For 8 – 10 éclairs you will need...
... to pre-heat the oven to 180°C
Choux Pastry
150mls water
50g butter, cut into cubes
70g strong white flour/plain flour
a pinch of fine table salt
2 large eggs beaten
½ teaspoon vanilla extract

300mls of fresh cream, whipped
1 tablespoon of icing sugar (sifted)
½ teaspoon vanilla extract

Simply mix these three ingredients together to make the filling.

100g good quality dark chocolate, melted

1                    Heat the water and butter together in a medium saucepan until the butter has melted and the liquid is simmering
2                    Remove from the heat, then carefully tip the flour and salt into the liquid in one go. Stir with a wooden spoon until the mixture comes together in a soft smooth ball of paste and no dry flour remains. Spread the ball of paste over the bottom of the saucepan and leave to cool to room temperature.
3                    When the paste has cooled, add the vanilla extract to the beaten egg, then add the egg to the paste a little at a time, whisking well between additions. An electric whisk is best for this job. You want a smooth glossy soft paste that will hold its shape so check the mixture as you go along as you may not need to add all the egg.
4                    Transfer the mixture to a piping bag with a 1.5cm plain nozzle and pipe lines approximately 10cm long onto a baking sheet lined with non-stick baking parchment, leaving approximately 6cm between pastries. Transfer to the oven. Bake for approximately 20-25 minutes or until evenly golden brown. Remove from the oven and poke a small horizontal slit in the side of each pastry to release some steam. Return to the oven for a further 2 minutes before removing to cool on a wire rack.
5                    Assemble the éclairs just before serving: slice them in half horizontally and fill with the flavoured whipped cream. Drizzle a little melted chocolate over each.  

Tip: Pop a roasting tray with a handful of ice cubes into the bottom of the oven a few minutes before putting the pastries in to bake. This helps create a steamy atmosphere and helps the pastry to puff up beautifully.
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Thursday, April 12, 2012

Honeycomb – a Schoolgirl Crush that has Lasted and Lasted !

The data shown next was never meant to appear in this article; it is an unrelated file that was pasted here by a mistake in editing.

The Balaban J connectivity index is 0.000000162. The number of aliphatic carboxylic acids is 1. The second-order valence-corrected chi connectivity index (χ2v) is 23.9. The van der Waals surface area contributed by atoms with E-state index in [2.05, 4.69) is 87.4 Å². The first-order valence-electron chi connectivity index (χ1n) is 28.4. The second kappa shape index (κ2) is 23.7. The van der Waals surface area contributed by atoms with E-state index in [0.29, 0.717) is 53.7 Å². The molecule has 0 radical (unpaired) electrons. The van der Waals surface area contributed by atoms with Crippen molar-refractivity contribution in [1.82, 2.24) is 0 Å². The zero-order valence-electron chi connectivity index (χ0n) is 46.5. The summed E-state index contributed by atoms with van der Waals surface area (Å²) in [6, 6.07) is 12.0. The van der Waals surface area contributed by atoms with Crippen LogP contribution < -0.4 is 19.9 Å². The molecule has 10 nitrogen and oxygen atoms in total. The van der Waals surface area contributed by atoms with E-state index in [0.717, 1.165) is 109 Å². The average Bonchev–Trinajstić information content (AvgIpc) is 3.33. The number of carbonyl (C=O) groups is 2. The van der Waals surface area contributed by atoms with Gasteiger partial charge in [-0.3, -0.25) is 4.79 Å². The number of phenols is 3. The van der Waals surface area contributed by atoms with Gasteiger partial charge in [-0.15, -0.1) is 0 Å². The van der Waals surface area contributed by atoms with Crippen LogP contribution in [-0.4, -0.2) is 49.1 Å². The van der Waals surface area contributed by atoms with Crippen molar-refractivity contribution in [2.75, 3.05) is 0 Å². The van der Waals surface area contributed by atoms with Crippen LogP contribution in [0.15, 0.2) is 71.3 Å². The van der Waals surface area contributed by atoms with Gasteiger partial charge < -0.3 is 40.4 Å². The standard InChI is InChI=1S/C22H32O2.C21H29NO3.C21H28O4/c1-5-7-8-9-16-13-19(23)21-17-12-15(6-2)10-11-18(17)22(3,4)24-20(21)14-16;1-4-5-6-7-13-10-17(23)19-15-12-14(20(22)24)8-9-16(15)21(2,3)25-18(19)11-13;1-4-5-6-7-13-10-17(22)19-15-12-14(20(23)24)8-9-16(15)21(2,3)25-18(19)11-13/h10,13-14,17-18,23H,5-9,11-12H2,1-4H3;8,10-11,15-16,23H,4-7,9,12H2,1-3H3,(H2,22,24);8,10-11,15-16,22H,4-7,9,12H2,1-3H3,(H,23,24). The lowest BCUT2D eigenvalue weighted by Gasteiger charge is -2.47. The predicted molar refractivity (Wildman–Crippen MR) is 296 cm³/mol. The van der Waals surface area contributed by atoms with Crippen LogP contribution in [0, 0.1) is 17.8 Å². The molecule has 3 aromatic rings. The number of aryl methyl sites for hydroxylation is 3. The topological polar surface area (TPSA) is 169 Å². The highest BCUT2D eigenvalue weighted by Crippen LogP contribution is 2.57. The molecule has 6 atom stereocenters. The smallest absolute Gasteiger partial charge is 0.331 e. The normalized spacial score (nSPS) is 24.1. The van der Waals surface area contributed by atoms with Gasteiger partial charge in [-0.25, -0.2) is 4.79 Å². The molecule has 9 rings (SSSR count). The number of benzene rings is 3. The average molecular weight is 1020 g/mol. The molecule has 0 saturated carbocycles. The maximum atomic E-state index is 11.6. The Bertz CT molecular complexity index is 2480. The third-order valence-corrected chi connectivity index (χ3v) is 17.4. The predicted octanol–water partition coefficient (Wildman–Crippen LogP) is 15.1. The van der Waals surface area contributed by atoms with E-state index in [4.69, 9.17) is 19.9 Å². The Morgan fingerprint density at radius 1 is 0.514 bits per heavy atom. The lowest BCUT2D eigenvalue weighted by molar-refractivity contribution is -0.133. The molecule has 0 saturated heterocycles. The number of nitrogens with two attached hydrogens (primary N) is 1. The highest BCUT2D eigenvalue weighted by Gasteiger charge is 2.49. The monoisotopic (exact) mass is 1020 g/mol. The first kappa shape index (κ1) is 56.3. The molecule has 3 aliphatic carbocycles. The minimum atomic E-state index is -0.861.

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I think many of my schoolmates will remember one of our science teachers – Mr Divine (uh huh!). Although he seemed ancient at the time, he was barely out of school himself and maybe that’s why he was among the few that were able to connect with a class of unruly 12 year-olds.
He set up experiments that interested us – distilling Poitín for instance, or manufacturing lipstick.  My favourite experiment seemed like alchemy to me – he combined a few simple ingredients, added heat, and made a huge bubbling mass of honeycomb. I think more than a few of us fell in love with Mr Divine that particular day.

While my schoolgirl crush on Mr Divine has long since disappeared, my love for this sweet treat has lasted and lasted.
For a sweet treat practically conjured out of thin air you will need...
200g caster sugar
100g honey
2 tablespoons cold water
1 teaspoon white wine vinegar
1/8 teaspoon fine table salt
1 ½ teaspoons bicarbonate of soda 

1                  Line a 21cm (8”) square tin with non-stick parchment paper.
2                  Weigh the sugar and honey directly into a saucepan large enough for the mixture to expand up to 5 times its original volume. Add the water, vinegar and salt and heat gently until all the ingredients have melted together.
3                  Now, turn up the heat and let the mixture bubble without stirring (stirring can recrystalise sugar (although, feel free to give the saucepan the odd swirl if you like.) If you have a sugar thermometer it should reach ‘hard-crack’ (149° - 154°C or 300°F  - 310°F. If you are working by eye, let the mixture bubble until it is a dark golden honey colour. Do not go to answer the door. Do not pick up the phone. This stuff is hot and will burn the instant you take your eyes off it.

Do not pick up the phone! Do not answer the door! This stuff WILL burn.

4                  Have a whisk ready for the next step: Remove the saucepan from the heat, and quickly add the bicarbonate of soda. Give the mixture a quick stir to disperse the bicarbonate – it will foam up impressively. Quickly pour the mixture into the prepared tin. Resist the urge to spread it out as you’ll only pop the bubbles. It is self-leveling.
5                  Allow to cool – when nearly cool you can score it with a knife if you want to break it into regular shapes or simply break it into pieces when cold.  Store in an airtight container and use within 24 - 48 hours, particularly if the weather is humid.

Here's to the little guy who made it all possible!

While this honeycomb is rather good just as is, here are two more ways to enjoy it.
Melt 150 dark chocolate and give the cooled honeycomb a bath. Allow excess chocolate to drip off before letting the chocolately pieces set on non-stick parchment paper.
Take a tub of good vanilla ice cream out of the freezer and let it soften before stirring in a handful of finely chopped honeycomb and returning to the freezer to firm up.